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This is Microsoft’s surprising ‘Plan B’ for mobile

Originally posted on Quartz:

Microsoft’s mobile comeback—at least how the company had intended—isn’t happening.

Despite Microsoft’s early presence in the smartphone industry—years ahead of Apple and Google—and recent critical acclaim for the software, Windows Phone is a flop. In the second quarter, Microsoft’s global smartphone market share was just 2.5%, according to IDC. That represented a decline from the previous year in both share and actual shipments, despite a growing smartphone market. It truly is a two-horse race, with Google and Apple representing a combined 96.4% of shipments last quarter.

A zoomed-out view of the smartphone industry shows just how completely Microsoft has missed the smartphone revolution.

Microsoft smartphone sales chart

But Microsoft, under new CEO Satya Nadella, still aspires to be a major player in the mobile industry. And this is where its stunted market share of smartphone software platforms really hurts. Not only is it missing out on potential hardware revenue, but it’s also losing a distribution channel for its own software and…

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How Watson Changed IBM

Originally posted on HBR Blog Network - Harvard Business Review:

Remember when IBM’s “Watson” computer competed on the TV game show “Jeopardy” and won? Most people probably thought “Wow, that’s cool,” or perhaps were briefly reminded of the legend of John Henry and the ongoing contest between man and machine. Beyond the media splash it caused, though, the event was viewed as a breakthrough on many fronts. Watson demonstrated that machines could understand and interact in a natural language, question-and-answer format and learn from their mistakes. This meant that machines could deal with the exploding growth of non-numeric information that is getting hard for humans to keep track of: to name two prominent and crucially important examples, keeping up with all of the knowledge coming out of human genome research, or keeping track of all the medical information in patient records.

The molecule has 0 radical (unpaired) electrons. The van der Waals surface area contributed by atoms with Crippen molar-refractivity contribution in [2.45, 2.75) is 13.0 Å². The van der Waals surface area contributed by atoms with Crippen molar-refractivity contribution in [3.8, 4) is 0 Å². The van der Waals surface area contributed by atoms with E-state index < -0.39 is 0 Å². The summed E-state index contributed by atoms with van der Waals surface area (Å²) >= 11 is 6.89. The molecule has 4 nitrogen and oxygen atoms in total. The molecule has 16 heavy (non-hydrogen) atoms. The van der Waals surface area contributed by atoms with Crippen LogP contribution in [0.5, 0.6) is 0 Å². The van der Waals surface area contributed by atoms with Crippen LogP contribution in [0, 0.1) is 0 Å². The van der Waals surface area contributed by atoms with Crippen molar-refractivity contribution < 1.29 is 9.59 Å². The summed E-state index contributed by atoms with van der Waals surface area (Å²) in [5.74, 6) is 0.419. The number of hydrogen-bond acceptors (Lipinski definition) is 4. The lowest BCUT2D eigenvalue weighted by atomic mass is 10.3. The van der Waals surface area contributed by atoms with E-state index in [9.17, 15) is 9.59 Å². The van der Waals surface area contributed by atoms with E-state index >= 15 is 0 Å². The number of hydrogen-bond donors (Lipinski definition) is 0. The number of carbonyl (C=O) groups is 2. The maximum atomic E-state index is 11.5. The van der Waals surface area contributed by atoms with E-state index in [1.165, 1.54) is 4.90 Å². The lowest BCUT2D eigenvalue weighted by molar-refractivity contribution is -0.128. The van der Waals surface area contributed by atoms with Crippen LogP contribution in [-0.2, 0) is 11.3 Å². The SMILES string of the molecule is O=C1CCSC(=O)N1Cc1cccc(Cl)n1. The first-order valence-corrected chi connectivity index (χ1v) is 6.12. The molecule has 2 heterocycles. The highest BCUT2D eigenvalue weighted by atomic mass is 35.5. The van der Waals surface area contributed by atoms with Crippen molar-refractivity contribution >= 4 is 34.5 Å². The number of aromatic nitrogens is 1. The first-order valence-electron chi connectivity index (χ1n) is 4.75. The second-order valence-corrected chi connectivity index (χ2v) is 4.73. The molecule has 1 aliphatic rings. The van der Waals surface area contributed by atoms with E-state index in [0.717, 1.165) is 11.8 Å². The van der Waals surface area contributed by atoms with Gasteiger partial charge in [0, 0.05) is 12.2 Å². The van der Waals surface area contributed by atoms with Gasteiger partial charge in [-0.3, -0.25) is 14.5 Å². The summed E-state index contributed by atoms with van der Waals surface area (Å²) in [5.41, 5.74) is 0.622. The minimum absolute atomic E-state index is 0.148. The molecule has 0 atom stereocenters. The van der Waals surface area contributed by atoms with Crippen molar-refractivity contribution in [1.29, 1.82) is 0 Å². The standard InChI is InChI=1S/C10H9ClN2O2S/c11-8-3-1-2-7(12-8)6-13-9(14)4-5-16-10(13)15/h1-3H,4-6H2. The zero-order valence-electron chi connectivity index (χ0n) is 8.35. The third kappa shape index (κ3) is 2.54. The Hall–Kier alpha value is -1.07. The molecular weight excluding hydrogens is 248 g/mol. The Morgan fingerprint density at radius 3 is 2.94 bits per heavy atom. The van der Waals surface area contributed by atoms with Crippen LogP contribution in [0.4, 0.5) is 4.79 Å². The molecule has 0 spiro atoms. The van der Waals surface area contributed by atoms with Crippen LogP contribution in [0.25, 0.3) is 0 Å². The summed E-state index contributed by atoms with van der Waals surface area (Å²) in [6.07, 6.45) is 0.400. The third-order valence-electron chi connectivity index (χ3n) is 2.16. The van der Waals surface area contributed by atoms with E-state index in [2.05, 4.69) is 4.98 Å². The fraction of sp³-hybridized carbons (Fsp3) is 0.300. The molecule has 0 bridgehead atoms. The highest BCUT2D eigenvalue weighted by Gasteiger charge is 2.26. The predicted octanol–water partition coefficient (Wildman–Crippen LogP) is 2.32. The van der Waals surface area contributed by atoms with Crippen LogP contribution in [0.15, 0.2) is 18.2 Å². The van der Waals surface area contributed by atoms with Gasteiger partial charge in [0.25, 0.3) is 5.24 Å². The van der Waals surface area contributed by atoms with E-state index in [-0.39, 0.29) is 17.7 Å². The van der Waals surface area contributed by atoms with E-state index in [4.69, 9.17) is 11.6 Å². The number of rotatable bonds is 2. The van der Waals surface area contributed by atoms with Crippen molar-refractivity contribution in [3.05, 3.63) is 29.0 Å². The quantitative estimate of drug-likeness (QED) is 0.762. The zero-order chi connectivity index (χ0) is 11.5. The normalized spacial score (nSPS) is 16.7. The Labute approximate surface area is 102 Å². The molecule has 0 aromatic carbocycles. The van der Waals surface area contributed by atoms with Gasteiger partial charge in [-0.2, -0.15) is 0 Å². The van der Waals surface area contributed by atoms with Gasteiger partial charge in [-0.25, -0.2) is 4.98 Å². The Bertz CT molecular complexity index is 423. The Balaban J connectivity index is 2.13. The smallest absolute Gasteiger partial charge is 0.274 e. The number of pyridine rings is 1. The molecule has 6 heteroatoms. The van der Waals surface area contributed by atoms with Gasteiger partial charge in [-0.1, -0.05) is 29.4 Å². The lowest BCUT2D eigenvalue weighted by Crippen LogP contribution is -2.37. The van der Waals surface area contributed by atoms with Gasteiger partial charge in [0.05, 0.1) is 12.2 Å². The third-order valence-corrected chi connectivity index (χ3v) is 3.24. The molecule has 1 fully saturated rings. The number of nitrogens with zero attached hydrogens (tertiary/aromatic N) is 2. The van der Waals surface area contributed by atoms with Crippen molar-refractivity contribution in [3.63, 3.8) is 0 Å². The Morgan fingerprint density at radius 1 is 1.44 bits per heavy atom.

So IBM asked the question: How could the fullest potential of this breakthrough be realized, and how…

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Six alternative web browsers you should know about

Originally posted on Gigaom:

Most people are only familiar with the “big five” web browsers — Chrome, Firefox, Internet Explorer, Safari and Opera. But there are hundreds of other browsers out there.

Most alternative browsers are remade versions of [company]Google[/company] Chrome, [company]Mozilla[/company] Firefox or [company]Microsoft[/company] Internet Explorer. Chrome itself is built on Chromium, an open-source browser project; Firefox is also open-source. That means that any developer can take the code, add or remove some parts of it and release a completely new browser.

Why do that, though? The “big five” browsers are already highly customizable. Chrome and Firefox have particularly large libraries of extensions, but generally, you can tailor most browsers to your particular needs. Nevertheless, a large percentage of users may never have visited the Chrome Web Store or gone into Firefox’s Add-ons section.

Some alternative browsers can provide additional functionality for people who don’t want to bother with installing add-ons or don’t know how…

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Russia’s IO relocates to NYC, prepares to launch “Her”-style intelligent local discovery platform

Originally posted on PandoDaily:

io-phone-guy

What’s the best way to experience a new city? Most people would say with a local as your tour guide with similar tastes as you. Plenty of startups have tried to duplicate this personalized discovery and recommendation experience, including Foursquare, Nara, and dozens of others. But none have quite nailed it yet. Be it the user experience of getting to those recommendations, or the recommendations themselves, local discovery remains largely an unsolved problem.